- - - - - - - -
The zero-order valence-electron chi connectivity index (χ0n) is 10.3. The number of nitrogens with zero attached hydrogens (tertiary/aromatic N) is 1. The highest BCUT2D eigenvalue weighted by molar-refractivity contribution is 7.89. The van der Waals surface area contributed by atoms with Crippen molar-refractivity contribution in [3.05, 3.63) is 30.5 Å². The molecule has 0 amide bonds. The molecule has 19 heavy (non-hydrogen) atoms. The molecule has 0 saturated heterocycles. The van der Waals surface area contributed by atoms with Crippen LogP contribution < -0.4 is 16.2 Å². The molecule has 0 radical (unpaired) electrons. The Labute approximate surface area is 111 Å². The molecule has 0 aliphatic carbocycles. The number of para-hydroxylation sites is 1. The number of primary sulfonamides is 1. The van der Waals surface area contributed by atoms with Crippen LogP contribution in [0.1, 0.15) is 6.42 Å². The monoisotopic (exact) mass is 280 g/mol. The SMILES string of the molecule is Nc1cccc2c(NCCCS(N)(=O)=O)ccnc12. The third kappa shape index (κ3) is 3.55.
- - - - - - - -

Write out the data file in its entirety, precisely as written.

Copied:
The zero-order valence-electron chi connectivity index (χ0n) is 10.3. The number of nitrogens with zero attached hydrogens (tertiary/aromatic N) is 1. The highest BCUT2D eigenvalue weighted by molar-refractivity contribution is 7.89. The van der Waals surface area contributed by atoms with Crippen molar-refractivity contribution in [3.05, 3.63) is 30.5 Å². The molecule has 0 amide bonds. The molecule has 19 heavy (non-hydrogen) atoms. The molecule has 0 saturated heterocycles. The van der Waals surface area contributed by atoms with Crippen LogP contribution < -0.4 is 16.2 Å². The molecule has 0 radical (unpaired) electrons. The Labute approximate surface area is 111 Å². The molecule has 0 aliphatic carbocycles. The number of para-hydroxylation sites is 1. The number of primary sulfonamides is 1. The van der Waals surface area contributed by atoms with Crippen LogP contribution in [0.1, 0.15) is 6.42 Å². The monoisotopic (exact) mass is 280 g/mol. The SMILES string of the molecule is Nc1cccc2c(NCCCS(N)(=O)=O)ccnc12. The third kappa shape index (κ3) is 3.55.